Around 60 percent of the $24.8 trillion credit derivatives market can rapidly move to central clearing and reduce systemic risk, but moving much beyond that could be counterproductive, according to market experts.
If overzealous regulators drive central clearing houses to take much more than that, they could end up actually increasing risk in the global financial system, bankers and analysts said.
Regulators are pushing the market to move to central clearing of credit default swaps, which have been blamed for contributing to the financial crisis. Significant strides have been made so far, with most index trades already going through central counterparties.
UBS estimated that 60 percent of credit default swaps (CDS) are currently clearable after assessing the CDS it trades.
Let's not penalize ourselves by trying to push a market that doesn't work that way into this structure, creating more risk that doesn't help anybody, said Stu Taylor, a managing director in fixed income at UBS.
This week, clearinghouses urged lawmakers not to recklessly force inappropriate products through them.
Used for decades in liquid markets such as equities and foreign exchange, clearing houses step in following a trade to take the counterparty risk for both sides.
They reduce risk by netting out the offsetting short and long positions of multiple players. The derivatives industry has created standardized contracts to enable netting, but investors have not moved all old CDS to the new contracts.
Clearing houses also minimize risk by adjusting counterparties' collateral daily to reflect market values, which means CDS must trade frequently for confidence in pricing.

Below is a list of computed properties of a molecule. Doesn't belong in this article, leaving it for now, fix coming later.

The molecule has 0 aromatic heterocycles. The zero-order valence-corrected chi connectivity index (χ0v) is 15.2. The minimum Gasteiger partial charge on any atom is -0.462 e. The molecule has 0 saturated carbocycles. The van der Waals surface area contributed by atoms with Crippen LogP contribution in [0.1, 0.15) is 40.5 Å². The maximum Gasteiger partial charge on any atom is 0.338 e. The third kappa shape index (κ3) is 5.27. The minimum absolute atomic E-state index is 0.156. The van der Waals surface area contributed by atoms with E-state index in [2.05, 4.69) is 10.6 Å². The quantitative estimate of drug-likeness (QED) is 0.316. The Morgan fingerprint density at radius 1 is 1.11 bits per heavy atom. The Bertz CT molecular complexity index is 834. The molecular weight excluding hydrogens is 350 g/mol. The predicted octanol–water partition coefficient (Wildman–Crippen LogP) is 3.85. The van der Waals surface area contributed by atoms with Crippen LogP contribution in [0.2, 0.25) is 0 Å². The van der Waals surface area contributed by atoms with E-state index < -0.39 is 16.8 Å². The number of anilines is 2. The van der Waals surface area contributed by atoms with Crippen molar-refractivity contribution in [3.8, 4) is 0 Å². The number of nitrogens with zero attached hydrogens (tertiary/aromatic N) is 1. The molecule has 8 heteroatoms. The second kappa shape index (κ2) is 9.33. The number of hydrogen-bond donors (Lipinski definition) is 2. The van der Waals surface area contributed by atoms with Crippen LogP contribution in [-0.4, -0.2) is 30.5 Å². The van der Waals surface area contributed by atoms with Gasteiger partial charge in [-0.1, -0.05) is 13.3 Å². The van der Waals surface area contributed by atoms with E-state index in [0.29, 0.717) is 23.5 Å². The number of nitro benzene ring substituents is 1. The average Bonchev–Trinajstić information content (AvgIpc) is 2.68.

At Citigroup, traders estimate that 70 to 80 percent of the market is clearable, but it will take at least two or three years to reach that number due to clearers' operational constraints, said credit strategist Michael Hampden-Turner.
Several clearing houses declined to comment. They will be reluctant to commit to any specific number, Hampden-Turner said.
Its web site showed ICE has cleared about $7.1 trillion in CDS, about 29 percent of the $24.8 trillion total shown by the Depository Trust and Clearing Corp (DTCC) as of April 2.
Indexes accounted for $6.7 trillion, indicating ICE is likely to already cover what is clearable of the $7.3 trillion index total.
An area not yet tackled by clearers is one of the most complex. Nearly half of the $2.7 trillion market in so-called tranches consists of bespoke deals created for investors before the crisis and is not suitable for clearing. Analysts estimate around $1 trillion in standard tranches is clearable.
The biggest uncleared part of the market, however, is the $14.9 trillion in CDS for single corporate names, with the 1,000 largest names accounting for $13.7 trillion of that.
ICE has reached less than $360 billion in single names.
The main question is single names, and the key bit is liquidity, Hampden-Turner said. By clearing the top 200 most liquid names out of the 2,000 or so that trade, clearers should be able to get to the 50 percent level pretty quickly.
More than 460 of the largest names are liquid enough to eventually be cleared, he estimated.
Over time, the clearable portion of the market is bound to increase as old, illiquid contracts expire and clients gravitate toward cleared products, knowing they are more liquid.
Furthermore, proposed new banking regulation, dubbed Basel III, includes a provision requiring banks to hold capital reserves against all CDS, not just net exposure, Hampden-Turner said. That means trading in CDS contracts that are not cleared would become much more expensive.
(Editing by Jon Loades-Carter)